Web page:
State Sen. Jim Oberweis, a Sugar Grove Republican, announced his third primary election bid for U.S. Senate Friday in a bare-bones online video that addresses some of the biggest questions about his candidacy.
In the video released on his website, Oberweis says he knows people will ask why he's running again. He finished second in the 2002 and 2004 primaries for U.S. Senate, was runner up in the 2006 primary for governor and lost the general election for Congress to replace U.S. Speaker Dennis Hastert of Plano.
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"We're living in a time when America is on the decline and we need principled leaders to step forward," Oberweis says in the video.
He also moves to soften his image, saying he's a different candidate from the one who flew a helicopter over Soldier Field in a campaign ad while saying enough "illegal aliens" enter the U.S. to fill the stadium every week.
"I've made statements in commercials that I've regretted, and I've said so," he said.
Oberweis' biggest primary challenge is likely to come from Downers Grove businessman Doug Truax, who has been campaigning since summer and criticizing incumbent Democratic U.S. Sen. Dick Durbin over the Affordable Care Act, in particular.
Oberweis, by comparison, comes late to the race as candidates are set to start filing petition signatures to get on the ballot Monday.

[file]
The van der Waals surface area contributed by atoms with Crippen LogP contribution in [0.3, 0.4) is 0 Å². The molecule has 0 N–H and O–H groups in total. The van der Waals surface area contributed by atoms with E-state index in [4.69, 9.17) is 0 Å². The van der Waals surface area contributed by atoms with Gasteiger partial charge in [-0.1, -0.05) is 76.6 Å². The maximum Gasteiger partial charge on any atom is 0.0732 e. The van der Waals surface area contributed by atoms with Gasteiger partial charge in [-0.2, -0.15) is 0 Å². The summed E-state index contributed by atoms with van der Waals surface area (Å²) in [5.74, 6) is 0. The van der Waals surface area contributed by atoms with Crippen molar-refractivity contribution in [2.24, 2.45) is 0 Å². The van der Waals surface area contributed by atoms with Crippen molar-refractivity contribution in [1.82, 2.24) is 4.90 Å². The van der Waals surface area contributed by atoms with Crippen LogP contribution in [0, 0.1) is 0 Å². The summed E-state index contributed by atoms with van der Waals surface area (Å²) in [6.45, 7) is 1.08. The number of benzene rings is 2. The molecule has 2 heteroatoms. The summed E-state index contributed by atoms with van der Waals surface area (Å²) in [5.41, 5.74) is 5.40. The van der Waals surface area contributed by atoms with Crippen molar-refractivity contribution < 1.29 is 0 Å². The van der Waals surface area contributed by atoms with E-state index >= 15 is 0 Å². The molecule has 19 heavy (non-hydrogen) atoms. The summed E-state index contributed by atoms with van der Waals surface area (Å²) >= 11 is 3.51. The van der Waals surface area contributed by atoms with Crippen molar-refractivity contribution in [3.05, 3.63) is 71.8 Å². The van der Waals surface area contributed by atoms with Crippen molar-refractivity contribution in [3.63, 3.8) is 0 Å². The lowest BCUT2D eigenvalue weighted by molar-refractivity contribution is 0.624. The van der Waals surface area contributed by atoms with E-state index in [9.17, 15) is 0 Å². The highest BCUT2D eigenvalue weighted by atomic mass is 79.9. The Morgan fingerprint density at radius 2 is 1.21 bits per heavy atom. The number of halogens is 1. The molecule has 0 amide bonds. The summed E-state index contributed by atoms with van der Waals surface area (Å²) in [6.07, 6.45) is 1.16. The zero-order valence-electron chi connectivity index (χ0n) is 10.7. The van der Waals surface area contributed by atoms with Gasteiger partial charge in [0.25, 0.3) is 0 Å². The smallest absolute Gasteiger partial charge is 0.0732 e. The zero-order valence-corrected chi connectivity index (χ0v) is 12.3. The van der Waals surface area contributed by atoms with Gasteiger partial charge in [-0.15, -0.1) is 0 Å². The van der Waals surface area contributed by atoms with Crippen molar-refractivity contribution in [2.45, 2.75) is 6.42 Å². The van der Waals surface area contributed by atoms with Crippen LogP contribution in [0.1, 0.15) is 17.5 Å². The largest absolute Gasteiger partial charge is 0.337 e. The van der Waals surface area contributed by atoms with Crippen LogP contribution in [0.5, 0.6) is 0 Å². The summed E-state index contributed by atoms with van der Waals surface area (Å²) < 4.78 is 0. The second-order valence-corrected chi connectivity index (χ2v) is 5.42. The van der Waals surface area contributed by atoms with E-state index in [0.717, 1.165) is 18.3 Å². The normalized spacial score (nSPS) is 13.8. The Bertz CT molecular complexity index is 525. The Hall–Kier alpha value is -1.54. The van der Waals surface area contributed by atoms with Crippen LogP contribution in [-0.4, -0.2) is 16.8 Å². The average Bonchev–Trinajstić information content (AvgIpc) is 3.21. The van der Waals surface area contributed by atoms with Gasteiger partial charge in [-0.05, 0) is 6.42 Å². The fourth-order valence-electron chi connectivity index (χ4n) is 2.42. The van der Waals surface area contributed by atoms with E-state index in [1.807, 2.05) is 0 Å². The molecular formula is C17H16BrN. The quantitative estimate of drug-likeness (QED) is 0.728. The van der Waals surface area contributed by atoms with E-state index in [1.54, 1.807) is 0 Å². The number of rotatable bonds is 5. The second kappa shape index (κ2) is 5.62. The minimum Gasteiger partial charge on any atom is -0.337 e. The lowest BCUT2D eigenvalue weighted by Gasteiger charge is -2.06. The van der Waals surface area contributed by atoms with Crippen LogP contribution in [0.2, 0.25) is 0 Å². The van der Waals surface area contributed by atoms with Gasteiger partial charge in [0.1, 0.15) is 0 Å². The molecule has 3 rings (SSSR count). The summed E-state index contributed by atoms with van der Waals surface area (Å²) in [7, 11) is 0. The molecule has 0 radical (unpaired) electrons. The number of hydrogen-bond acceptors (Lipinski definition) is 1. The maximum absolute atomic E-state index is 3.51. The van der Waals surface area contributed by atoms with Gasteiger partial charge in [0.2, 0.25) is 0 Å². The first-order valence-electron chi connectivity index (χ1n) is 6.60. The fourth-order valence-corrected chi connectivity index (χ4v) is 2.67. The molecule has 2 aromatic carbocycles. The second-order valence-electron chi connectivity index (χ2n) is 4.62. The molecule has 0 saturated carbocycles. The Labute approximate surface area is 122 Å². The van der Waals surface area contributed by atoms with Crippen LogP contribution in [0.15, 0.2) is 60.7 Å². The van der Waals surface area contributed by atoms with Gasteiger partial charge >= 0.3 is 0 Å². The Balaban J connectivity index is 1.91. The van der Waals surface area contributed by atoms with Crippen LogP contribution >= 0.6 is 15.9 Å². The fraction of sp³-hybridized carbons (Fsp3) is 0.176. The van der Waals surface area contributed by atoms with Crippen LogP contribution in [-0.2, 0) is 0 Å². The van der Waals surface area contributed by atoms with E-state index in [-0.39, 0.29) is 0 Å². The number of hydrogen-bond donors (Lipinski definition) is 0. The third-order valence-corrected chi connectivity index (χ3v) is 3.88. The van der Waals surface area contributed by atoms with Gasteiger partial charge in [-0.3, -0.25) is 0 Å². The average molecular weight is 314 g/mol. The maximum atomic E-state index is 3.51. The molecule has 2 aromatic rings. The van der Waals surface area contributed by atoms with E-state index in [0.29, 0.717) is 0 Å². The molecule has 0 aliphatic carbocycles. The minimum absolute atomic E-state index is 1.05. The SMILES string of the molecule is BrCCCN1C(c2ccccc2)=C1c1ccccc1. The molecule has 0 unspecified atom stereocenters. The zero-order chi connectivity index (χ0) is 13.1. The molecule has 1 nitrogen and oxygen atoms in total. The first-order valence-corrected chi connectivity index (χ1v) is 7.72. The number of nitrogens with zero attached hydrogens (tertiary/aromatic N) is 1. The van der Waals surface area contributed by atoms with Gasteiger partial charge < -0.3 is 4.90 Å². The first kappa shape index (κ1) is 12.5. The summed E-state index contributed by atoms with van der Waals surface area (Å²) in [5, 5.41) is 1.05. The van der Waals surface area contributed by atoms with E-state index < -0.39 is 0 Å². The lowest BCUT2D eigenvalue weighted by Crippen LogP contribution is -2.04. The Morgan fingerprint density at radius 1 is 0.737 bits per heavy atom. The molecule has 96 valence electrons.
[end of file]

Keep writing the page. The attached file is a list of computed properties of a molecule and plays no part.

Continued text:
"I don't see those other guys out there," Truax told the Daily Herald last month as Oberweis was flirting with the idea of a campaign.
Republicans Chad Koppie of Gilberts and William Lee of Rockton are also planning to make a run.
But because of his previous campaigns and ice cream empire, Oberweis comes to the primary race as the name most familiar to Illinoisans. The businessman has said his government experience gained from his first term in the Illinois Senate makes this campaign different for him, and he's touting his successful effort this year to raise the speed limit on rural interstates to 70 mph.
Before that, Oberweis was a leader in trying to oust then-Illinois Republican Party Chairman Pat Brady of St. Charles from his job because Brady lobbied lawmakers to support same-sex marriage.
Oberweis said his push wasn't about disagreeing on the issue but instead about having a party leader that stuck to the Republican platform.
Still, the clash put him at odds with other top Illinois Republicans like U.S. Sen. Mark Kirk, Comptroller Judy Baar Topinka and former House Republican Leader Tom Cross.